first_imgVermont Governor Jim Douglas and New York State Governor David A. Paterson today broke ground on a new Lake Champlain Bridge spanning the lake between Crown Point, New York, and Addison, Vermont. The governors were joined at the site of the approach to the former bridge by state and local elected officials, local business leaders and community members to officially kick-off the start of construction of the new bridge. Those who live and work in the area surrounding the Lake Champlain Bridge share family, friends and business relationships on both sides of the lake, Governor Douglas said. The ease and timeliness of transportation across Lake Champlain is critical to their way of life and economy. Everyone involved in this bridge project should be commended for getting us to this point so quickly.    Breaking ground on the new Lake Champlain Bridge is an important step in reconnecting our two states and restoring this critical link for commerce, tourism, employment, education and medical services, Governor Paterson said. I am proud to have worked closely with Governor Douglas to expedite this project, and commend the elected officials, community members and respective transportation officials for their efforts to work together toward a solution. The new bridge will be built at the same location as the previous structure in order to minimize historic and environmental impacts on the surrounding area. Construction will begin immediately and is expected to be completed in September 2011.The Modified Network Tied Arch Bridge will be a steel structure with an arch along the center span. Steel used will be treated for enhanced corrosion resistance. Multiple redundancies in the design make this bridge a safe structure that will have at least a 75-year service life. Bridge components are designed to be easily replaceable to reduce maintenance costs. Travel lanes will be 11 feet wide, with five-foot shoulders that will help accommodate larger trucks and farm vehicles, as well as provide ample room for bicyclists. Sidewalks will be built on both sides of the bridge.Flatiron Constructors, Inc. of Boulder, Colorado was awarded the contract to build the new bridge. While Flatiron will bring a core team of approximately a dozen managers, there will be many jobs for local workers with the appropriate qualifications.New York State Department of Transportation (NYSDOT) Acting Commissioner Stanley Gee said: Today signifies progress in reestablishing a permanent transportation link between New York and Vermont across Lake Champlain. During the last eight months, we have listened to the public and worked hard to deliver the design for a beautiful new bridge that pays full respect to both the historic and park setting of the surroundings while working at a record pace. We intend to keep up this pace during the construction of the new bridge.Vermont Agency of Transportation Secretary David Dill said: Design of the new bridge started almost immediately once it was determined that the old bridge could not be saved. The effort represents a massive undertaking by Vermont, New York, the federal government and the bridge s architect HNTB to design, engineer and permit the new bridge in only a few short months.The new bridge design was selected following significant outreach through public meetings and an online survey, which found strong community support for replacing the bridge with the Modified Network Tied Arch Bridge. This option was also supported by the bridge s Public Advisory Committee. Public preference was one of many factors considered as New York and Vermont chose the replacement bridge design and played a significant role in the final determination.The former Lake Champlain Bridge was closed last October after significant cracking was found in the structure s support piers and was demolished in December. (see demolition click HERE) New York and Vermont worked quickly to subsidize existing ferry service, and to establish free express bus service between New York and three major employers in Vermont, and shuttle bus service between several New York park-and-ride locations and the ferries.Additionally, a 24-hour, free, temporary ferry was opened in February, drastically cutting commuting time between New York and Vermont and effectively reestablishing commerce and emergency service along the corridor. Located immediately south of the former bridge, the temporary ferry, operated by the Lake Champlain Transportation Company, will continue to run until the new bridge is opened to traffic.In business since 1947, Flatiron has extensive experience building major interstate bridges all across the United States and in western Canada. The company rebuilt the Interstate 35W bridge in Minneapolis, Minnesota, following its tragic collapse in 2007. Flatiron has received numerous awards in recent years from some of the largest and most respected trade industries in the United States, including the Associated General Contractors of America, the American Council of Engineering Companies and the American Society of Civil Engineers.Source: Douglas’ office. 6.11.2010###last_img read more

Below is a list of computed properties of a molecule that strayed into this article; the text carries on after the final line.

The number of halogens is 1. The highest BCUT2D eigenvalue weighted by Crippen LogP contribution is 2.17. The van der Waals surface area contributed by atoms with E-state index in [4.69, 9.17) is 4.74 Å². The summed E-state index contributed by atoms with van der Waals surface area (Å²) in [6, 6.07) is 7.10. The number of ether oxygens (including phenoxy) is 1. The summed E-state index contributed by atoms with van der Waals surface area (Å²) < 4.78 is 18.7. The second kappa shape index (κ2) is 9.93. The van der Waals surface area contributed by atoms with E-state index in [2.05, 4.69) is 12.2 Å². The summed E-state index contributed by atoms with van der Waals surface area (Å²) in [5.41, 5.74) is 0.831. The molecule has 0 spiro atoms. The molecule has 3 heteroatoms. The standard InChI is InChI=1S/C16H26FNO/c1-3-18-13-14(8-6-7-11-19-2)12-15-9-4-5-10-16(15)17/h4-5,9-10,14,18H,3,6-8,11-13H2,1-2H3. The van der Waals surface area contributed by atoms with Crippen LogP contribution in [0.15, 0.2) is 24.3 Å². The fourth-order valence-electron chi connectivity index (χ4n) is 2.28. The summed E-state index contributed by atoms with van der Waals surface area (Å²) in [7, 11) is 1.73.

Mobile payments growth spurt

first_img 2SHARESShareShareSharePrintMailGooglePinterestDiggRedditStumbleuponDeliciousBufferTumblr by: Brian DayMobile payments in the U.S. are set to nearly triple, expected to total $142 billion in five years, according to Forrester research. That’s up from $52 billion in mobile payment spending in 2014. Specifically, in-person mobile payments are anticipated to grow faster than peer-to-peer transfers and remote payments, reaching $34 billion in five years at a compounded annual growth rate of 56 percent.Forrester attributes the expected growth of in-person mobile payments to new digital wallet offerings, including Apple Pay, Samsung Pay and the outcroppings of Android Pay’s API.Of course, this amounts to a drop in the bucket when compared with total U.S. consumer spending, which is forecast to reach $16 trillion by 2019. Nevertheless, consumers’ increasing reliance on and expectation of deliverables from their digital devices are leading to continued opportunities for significant mobile growth. Forrester concludes 66 percent of U.S. consumers now own smartphones, up from just 19 percent in 2009.Further, a new Juniper Research report indicates more than 2 billion people will complete a mobile transaction via their smartphone or tablet by the end of 2017. continue reading »last_img read more

Gallery: Syracuse shutout again by No. 9 Robert Morris, 4-0

first_img Facebook Twitter Google+ Published on February 24, 2018 at 7:07 pm Contact Max: mefreund@syr.edu Syracuse (12-20-2, 11-8-1 College Hockey America) fell 4-0 to No. 9 Robert Morris (20-7-4, 14-3-3 CHA) on Saturday, the second time SU was shutout in as many days after a 5-0 loss on Friday night. It was the first time Syracuse was shutout on a weekend since September. The Orange begins the CHA tournament on Thursday as the No. 3 seed. Commentslast_img